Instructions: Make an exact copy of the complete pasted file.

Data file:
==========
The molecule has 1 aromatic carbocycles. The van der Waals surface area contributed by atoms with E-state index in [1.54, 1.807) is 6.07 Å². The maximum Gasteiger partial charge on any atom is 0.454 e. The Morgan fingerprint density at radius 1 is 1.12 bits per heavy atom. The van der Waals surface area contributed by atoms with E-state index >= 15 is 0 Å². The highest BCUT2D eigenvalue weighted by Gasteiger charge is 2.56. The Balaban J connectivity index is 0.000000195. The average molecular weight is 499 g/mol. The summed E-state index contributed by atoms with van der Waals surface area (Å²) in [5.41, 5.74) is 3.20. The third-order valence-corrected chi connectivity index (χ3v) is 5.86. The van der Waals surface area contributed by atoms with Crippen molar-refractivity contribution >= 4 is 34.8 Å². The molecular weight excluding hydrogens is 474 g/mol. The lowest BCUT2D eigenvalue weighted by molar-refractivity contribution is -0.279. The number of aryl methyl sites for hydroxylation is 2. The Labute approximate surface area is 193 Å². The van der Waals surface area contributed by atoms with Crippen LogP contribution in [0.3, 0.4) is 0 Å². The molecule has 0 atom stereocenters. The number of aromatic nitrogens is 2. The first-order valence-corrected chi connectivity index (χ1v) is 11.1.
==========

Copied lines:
The molecule has 1 aromatic carbocycles. The van der Waals surface area contributed by atoms with E-state index in [1.54, 1.807) is 6.07 Å². The maximum Gasteiger partial charge on any atom is 0.454 e. The Morgan fingerprint density at radius 1 is 1.12 bits per heavy atom. The van der Waals surface area contributed by atoms with E-state index >= 15 is 0 Å². The highest BCUT2D eigenvalue weighted by Gasteiger charge is 2.56. The Balaban J connectivity index is 0.000000195. The average molecular weight is 499 g/mol. The summed E-state index contributed by atoms with van der Waals surface area (Å²) in [5.41, 5.74) is 3.20. The third-order valence-corrected chi connectivity index (χ3v) is 5.86. The van der Waals surface area contributed by atoms with Crippen molar-refractivity contribution >= 4 is 34.8 Å². The molecular weight excluding hydrogens is 474 g/mol. The lowest BCUT2D eigenvalue weighted by molar-refractivity contribution is -0.279. The number of aryl methyl sites for hydroxylation is 2. The Labute approximate surface area is 193 Å². The van der Waals surface area contributed by atoms with Crippen LogP contribution in [0.3, 0.4) is 0 Å². The molecule has 0 atom stereocenters. The number of aromatic nitrogens is 2. The first-order valence-corrected chi connectivity index (χ1v) is 11.1.